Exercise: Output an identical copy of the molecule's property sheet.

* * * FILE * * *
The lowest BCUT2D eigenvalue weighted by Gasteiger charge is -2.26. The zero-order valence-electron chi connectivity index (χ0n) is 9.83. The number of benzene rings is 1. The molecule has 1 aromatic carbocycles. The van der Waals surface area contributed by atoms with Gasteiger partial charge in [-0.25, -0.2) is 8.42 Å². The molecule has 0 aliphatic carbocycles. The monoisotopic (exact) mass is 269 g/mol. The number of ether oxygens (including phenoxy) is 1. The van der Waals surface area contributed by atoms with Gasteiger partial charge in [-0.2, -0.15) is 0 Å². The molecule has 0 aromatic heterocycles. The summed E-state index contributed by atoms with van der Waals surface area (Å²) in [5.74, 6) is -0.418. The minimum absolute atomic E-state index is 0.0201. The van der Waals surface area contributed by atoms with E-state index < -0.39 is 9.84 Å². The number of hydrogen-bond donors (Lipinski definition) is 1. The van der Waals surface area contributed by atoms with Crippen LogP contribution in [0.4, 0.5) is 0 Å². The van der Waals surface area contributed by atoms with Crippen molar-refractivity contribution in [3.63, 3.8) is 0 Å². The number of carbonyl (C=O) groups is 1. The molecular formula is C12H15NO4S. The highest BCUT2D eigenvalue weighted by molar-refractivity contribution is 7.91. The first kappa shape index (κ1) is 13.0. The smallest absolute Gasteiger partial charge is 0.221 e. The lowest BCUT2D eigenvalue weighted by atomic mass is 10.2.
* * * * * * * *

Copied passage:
The lowest BCUT2D eigenvalue weighted by Gasteiger charge is -2.26. The zero-order valence-electron chi connectivity index (χ0n) is 9.83. The number of benzene rings is 1. The molecule has 1 aromatic carbocycles. The van der Waals surface area contributed by atoms with Gasteiger partial charge in [-0.25, -0.2) is 8.42 Å². The molecule has 0 aliphatic carbocycles. The monoisotopic (exact) mass is 269 g/mol. The number of ether oxygens (including phenoxy) is 1. The van der Waals surface area contributed by atoms with Gasteiger partial charge in [-0.2, -0.15) is 0 Å². The molecule has 0 aromatic heterocycles. The summed E-state index contributed by atoms with van der Waals surface area (Å²) in [5.74, 6) is -0.418. The minimum absolute atomic E-state index is 0.0201. The van der Waals surface area contributed by atoms with E-state index < -0.39 is 9.84 Å². The number of hydrogen-bond donors (Lipinski definition) is 1. The van der Waals surface area contributed by atoms with Crippen LogP contribution in [0.4, 0.5) is 0 Å². The van der Waals surface area contributed by atoms with Crippen molar-refractivity contribution in [3.63, 3.8) is 0 Å². The number of carbonyl (C=O) groups is 1. The molecular formula is C12H15NO4S. The highest BCUT2D eigenvalue weighted by molar-refractivity contribution is 7.91. The first kappa shape index (κ1) is 13.0. The smallest absolute Gasteiger partial charge is 0.221 e. The lowest BCUT2D eigenvalue weighted by atomic mass is 10.2.